- Electronically using the EFS-Web. All documents must be submitted in pdf format. You can register for the EFS-Web system, file your documents, and pay your fees at http://www.uspto.gov/patents-application-process/applying-online/about-efs-web.
- You can submit your application and fee by mail to: Commissioner for Patents, P.O. Box 1450, Alexandria, VA 22313-1450.
Applying for an International PCT Patent
Overview of the PCT System
Comparison of Paris and PCT Route
Patent Cooperation Treaty (PCT) filing flowchart
PCT COUNTRIES IN GREEN
- Be mindful of the 12-month deadline for filing an international patent under the Patent Cooperation Treaty. The PCT is an international treaty that allows member countries to file a single international patent application that would be recognized by the other 148 member countries. This patent application must be filed within twelve months of the date that you filed your provisional or non-provisional application with the USTPO.2Check foreign country deadlines. Typically, once you submit your PCT patent application you will have between 18 and 30 months to then file your patent in individual countries. This is called “nationalizing” your patent and is discussed below. Before you file your PCT patent, you should be aware of the deadlines so that you can plan your patent application timeline accordingly.
3Draft a PCT patent application. The PCT patent application requires a number of documents and information for it to be deemed complete. You should consider hiring an attorney that specializes in patent law and is experienced in PCT patents to assist you in drafting your application. Your PCT application must include the following:
- You can review a list of country-specific deadlines for nationalizing patents at: http://www.wipo.int/pct/en/texts/time_limits.html
4File PCT patent application. A PCT patent application can be filed with the International Bureau of the World Intellectual Property Organization (WIPO) in the following ways:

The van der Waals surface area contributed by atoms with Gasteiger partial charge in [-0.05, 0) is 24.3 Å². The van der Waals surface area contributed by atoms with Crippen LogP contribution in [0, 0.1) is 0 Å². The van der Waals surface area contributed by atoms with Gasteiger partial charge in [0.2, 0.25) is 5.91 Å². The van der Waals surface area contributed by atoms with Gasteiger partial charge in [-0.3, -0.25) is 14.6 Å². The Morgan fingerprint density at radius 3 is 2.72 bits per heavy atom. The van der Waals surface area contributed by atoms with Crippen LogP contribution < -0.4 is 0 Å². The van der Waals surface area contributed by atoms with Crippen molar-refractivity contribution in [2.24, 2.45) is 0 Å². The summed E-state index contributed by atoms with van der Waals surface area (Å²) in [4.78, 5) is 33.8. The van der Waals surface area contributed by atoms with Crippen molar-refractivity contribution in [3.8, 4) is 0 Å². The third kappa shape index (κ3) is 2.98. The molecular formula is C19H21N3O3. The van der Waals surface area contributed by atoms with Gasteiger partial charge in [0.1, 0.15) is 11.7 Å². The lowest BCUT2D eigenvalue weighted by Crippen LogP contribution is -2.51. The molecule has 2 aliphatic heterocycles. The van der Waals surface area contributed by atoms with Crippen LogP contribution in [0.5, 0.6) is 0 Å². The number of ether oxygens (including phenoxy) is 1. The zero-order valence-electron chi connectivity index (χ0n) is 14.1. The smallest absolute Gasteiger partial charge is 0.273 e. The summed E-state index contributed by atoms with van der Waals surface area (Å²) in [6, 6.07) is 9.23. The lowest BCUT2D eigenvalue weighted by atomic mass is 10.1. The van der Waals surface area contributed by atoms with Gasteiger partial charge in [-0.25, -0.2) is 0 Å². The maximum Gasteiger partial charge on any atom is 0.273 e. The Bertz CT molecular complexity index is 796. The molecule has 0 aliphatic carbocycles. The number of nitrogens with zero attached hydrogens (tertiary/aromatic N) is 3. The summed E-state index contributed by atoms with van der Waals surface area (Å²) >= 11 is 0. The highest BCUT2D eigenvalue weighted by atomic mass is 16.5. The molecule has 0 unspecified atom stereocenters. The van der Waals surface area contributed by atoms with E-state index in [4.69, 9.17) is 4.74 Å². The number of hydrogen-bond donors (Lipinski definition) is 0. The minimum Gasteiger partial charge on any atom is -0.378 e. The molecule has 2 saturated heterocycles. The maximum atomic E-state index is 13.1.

- A PCT Request form that sets forth many of the requirements of the PCT application. The request contains: a petition that the application be processed; the title of the invention; the name of the inventor and/or agent; the inventor’s residence and address; and the inventor’s choice of which international searching agencies he or she wants to conduct the international patent search. The form is located at: http://www.wipo.int/pct/en/forms/
- The Description must explain the invention in a clear and complete manner. The description should include the following parts: “Technical Field,” “Background Art,” “Disclosure of Invention,” “Brief Description of Drawings,” “Best Mode for Carrying Out the Invention” or, where appropriate “Mode(s) for Carrying Out the Invention,” “Industrial Applicability,” and, if applicable, “Sequence Listing” and “Sequence Listing Free Text.”
- The Claims section must define the protection that is being sought for the invention.
- The Drawings section include any technical drawings, perspectives, sections, cross-sections, or other diagrams that are necessary for a reviewer to understand the invention. 
- For applications filed via EFS-Web the application must be in PDF format and on paper size A4.
- All documents must have a minimum resolution of 300 dpi.
5Pay required fees. In order got your patent application to be reviewed, you must pay the required fees.